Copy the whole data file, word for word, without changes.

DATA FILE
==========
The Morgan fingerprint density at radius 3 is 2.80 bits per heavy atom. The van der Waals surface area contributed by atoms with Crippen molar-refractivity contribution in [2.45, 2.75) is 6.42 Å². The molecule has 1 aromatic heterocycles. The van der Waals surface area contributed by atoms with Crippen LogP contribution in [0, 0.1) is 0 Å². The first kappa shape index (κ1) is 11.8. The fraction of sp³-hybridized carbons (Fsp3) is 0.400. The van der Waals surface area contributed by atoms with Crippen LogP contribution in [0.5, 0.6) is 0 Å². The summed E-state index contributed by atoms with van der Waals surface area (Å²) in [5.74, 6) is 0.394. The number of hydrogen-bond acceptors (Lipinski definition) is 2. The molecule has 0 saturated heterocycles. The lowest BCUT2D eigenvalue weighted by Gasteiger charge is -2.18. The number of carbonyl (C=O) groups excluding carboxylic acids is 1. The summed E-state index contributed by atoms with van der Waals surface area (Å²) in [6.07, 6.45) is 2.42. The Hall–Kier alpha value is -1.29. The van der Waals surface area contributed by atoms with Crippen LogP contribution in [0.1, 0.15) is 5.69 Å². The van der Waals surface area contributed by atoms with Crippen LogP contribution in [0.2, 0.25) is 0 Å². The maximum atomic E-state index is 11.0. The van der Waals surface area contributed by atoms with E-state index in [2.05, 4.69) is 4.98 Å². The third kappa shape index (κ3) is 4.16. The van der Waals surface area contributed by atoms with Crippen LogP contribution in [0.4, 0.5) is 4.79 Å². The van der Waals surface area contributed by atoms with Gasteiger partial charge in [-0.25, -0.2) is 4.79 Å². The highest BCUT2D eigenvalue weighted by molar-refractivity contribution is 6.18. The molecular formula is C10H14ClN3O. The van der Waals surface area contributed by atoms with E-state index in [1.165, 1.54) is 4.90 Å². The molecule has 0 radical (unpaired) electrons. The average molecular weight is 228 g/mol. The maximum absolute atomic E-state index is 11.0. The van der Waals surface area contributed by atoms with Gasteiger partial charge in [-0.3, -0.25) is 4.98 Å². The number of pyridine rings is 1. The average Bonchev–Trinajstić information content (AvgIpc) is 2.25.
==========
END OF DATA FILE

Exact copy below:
The Morgan fingerprint density at radius 3 is 2.80 bits per heavy atom. The van der Waals surface area contributed by atoms with Crippen molar-refractivity contribution in [2.45, 2.75) is 6.42 Å². The molecule has 1 aromatic heterocycles. The van der Waals surface area contributed by atoms with Crippen LogP contribution in [0, 0.1) is 0 Å². The first kappa shape index (κ1) is 11.8. The fraction of sp³-hybridized carbons (Fsp3) is 0.400. The van der Waals surface area contributed by atoms with Crippen LogP contribution in [0.5, 0.6) is 0 Å². The summed E-state index contributed by atoms with van der Waals surface area (Å²) in [5.74, 6) is 0.394. The number of hydrogen-bond acceptors (Lipinski definition) is 2. The molecule has 0 saturated heterocycles. The lowest BCUT2D eigenvalue weighted by Gasteiger charge is -2.18. The number of carbonyl (C=O) groups excluding carboxylic acids is 1. The summed E-state index contributed by atoms with van der Waals surface area (Å²) in [6.07, 6.45) is 2.42. The Hall–Kier alpha value is -1.29. The van der Waals surface area contributed by atoms with Crippen LogP contribution in [0.1, 0.15) is 5.69 Å². The van der Waals surface area contributed by atoms with Crippen LogP contribution in [0.2, 0.25) is 0 Å². The maximum atomic E-state index is 11.0. The van der Waals surface area contributed by atoms with E-state index in [2.05, 4.69) is 4.98 Å². The third kappa shape index (κ3) is 4.16. The van der Waals surface area contributed by atoms with Crippen LogP contribution in [0.4, 0.5) is 4.79 Å². The van der Waals surface area contributed by atoms with Gasteiger partial charge in [-0.25, -0.2) is 4.79 Å². The highest BCUT2D eigenvalue weighted by molar-refractivity contribution is 6.18. The molecular formula is C10H14ClN3O. The van der Waals surface area contributed by atoms with E-state index in [1.165, 1.54) is 4.90 Å². The molecule has 0 radical (unpaired) electrons. The average molecular weight is 228 g/mol. The maximum absolute atomic E-state index is 11.0. The van der Waals surface area contributed by atoms with Gasteiger partial charge in [-0.3, -0.25) is 4.98 Å². The number of pyridine rings is 1. The average Bonchev–Trinajstić information content (AvgIpc) is 2.25.